Thinking about strategic thinking is nothing new to me having spent a number of years at UW’s Center for Leadership and Strategic Thinking trying to nail down what “it” is – and now working daily with the NLN circumplex to help clients balance strategic thinking, leadership development, culture design, and strategic execution. Part of that balance for me is about paying attention to which area we are leaning into at a given place in time and also coming back to the fulcrum in the center of the four to see how they connect and to manage the tension or competition that sometimes comes up.

In my last blog, I shared how I’d gotten “strategic thinking on the brain” while using CliftonStrengths 34 (CliftonStrengths) as a tool with one client while also prepping for a strategic retreat for another client the following week. This deep dive into strategic thinking led to creating a series of blogs about it.

  • The first blog explored how to combine two models of strategic thinking to better understand and explain how we at New Legends orchestrate strategic thinking with our clients.
  • This second blog in the series delves into why strategic thinking is not a soloist act, but rather something that needs to be an ensemble activity.
  • And the upcoming third of three explores the idea of a collective strategic thinking mindset as a source of strength and source of blind spots – and zooms out to how strategic thinking connects with culture, leadership, and execution.

Strategic Thinking – Thinking about Strengths

In my previous blog, I reviewed how 8 of the 34 themes in the CliftonStrengths inventory connect to a purpose-built model of strategic thinking called the LENS and how using these two models together can help orchestrate a full spectrum of strategic thinking activities. Here’s a little more background about how the survey works and how it can be used to promote strategic thinking. When someone takes this assessment, they see 177 pairs of “polar” opposite statements, and the result is a rank ordering of 34 positively framed themes or strengths. Each of the 34 talents ranked by the CliftonStrengths assessment have been cleverly sorted into one of four domains – Executing, Influencing, Relationship Building, and Strategic Thinking. Most of the reports provided by CliftonStrengths focus on the Top 5 rank-ordered strengths. Notably, this cut-off for looking at “top” strengths is arbitrary. I personally find that looking further down the list to include 10, 12 or more can be meaningful to the person I am coaching.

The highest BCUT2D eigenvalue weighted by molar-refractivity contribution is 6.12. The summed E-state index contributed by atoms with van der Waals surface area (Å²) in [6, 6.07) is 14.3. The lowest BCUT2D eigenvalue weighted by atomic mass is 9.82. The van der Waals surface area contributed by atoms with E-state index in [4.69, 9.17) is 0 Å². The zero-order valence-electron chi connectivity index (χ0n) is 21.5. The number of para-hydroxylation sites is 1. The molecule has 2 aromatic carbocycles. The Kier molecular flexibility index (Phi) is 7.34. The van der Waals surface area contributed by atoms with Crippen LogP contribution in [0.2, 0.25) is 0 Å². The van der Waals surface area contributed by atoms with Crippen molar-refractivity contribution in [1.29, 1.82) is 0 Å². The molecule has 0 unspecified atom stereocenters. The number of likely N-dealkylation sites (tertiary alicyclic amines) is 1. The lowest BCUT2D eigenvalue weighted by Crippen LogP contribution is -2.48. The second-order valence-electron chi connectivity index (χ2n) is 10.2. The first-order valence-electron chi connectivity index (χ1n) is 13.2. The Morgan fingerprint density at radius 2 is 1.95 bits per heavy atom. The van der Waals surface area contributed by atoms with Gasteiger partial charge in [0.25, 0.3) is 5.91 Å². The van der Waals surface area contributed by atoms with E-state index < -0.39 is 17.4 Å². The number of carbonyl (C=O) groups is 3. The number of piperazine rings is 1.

Let’s assume that everyone has the 34 talents in a metaphorical toolbox – and some number are tools that they keep in a top tray of the toolbox because they are comfortable using them. Lesser used tools that we feel clumsy using or don’t see the value in using often, get chucked in the bottom of the box. Arguably, we can dig them out and dust them off if needed, but we’d rather use the “tried and true” tools in the top tray. It’s conceivable that one leader has five frequently used tools in the top tray and another has 15 or even 20. The CliftonStrenths assessment only gives ranks and not numerical scores – so there is no way to know if two strengths are tied for 5th and 6th place, for example. That’s why being more flexible about the number of “top” strengths make sense from a coaching perspective.

Strategic Thinking – It’s Not a Solo Venture

So, a person can look at their top 5, 10, or even 15 strengths and compare this list to the top 5-15 strengths of someone else in their organization to see common strengths – as well as complementary strengths (“things you have as a strength that I don’t”). To make this comparison more meaningful, a person can also look at which of the four domains (Executing, Influencing, Relationship Building, and Strategic Thinking) show up in the “top tray” of their toolbox.

When it comes to the set of eight strengths from CliftonStrengths that fall into the Strategic Thinking domain, these indeed show up differently in different people and across an organization. One interesting thing I noticed in the group of 30 leaders we recently coached, was that two Strategic Thinking strengths (Context and Futuristic), seem to exist in tension with each other. Across 30 people, not one person had both Context and Futuristic as top 10 strengths. This means that people who have a strength at looking back to the past to understand the present and make decisions about the future (the Context strength) did not also have a strength at looking over the horizon and conjuring up creative visions of the future (the Futuristic strength). So at least for this organization, if the firm wants to be strong in both aspects of strategic thinking, they will need more than one brain involved in doing the strategic thinking for them! If this finding is true across other organizations as I suspect it is, it pays to be more inclusive of people with different styles and strengths during strategy formulation activities. It also pays to have process and facilitation skills to hold a productive tension between past-oriented and future-oriented thinking.

In the final upcoming blog, I’ll explore more about the relationship between the 8 CliftonStrengths Strategic Thinking strengths and how to orchestrate the spectrum of strategic thinking activities.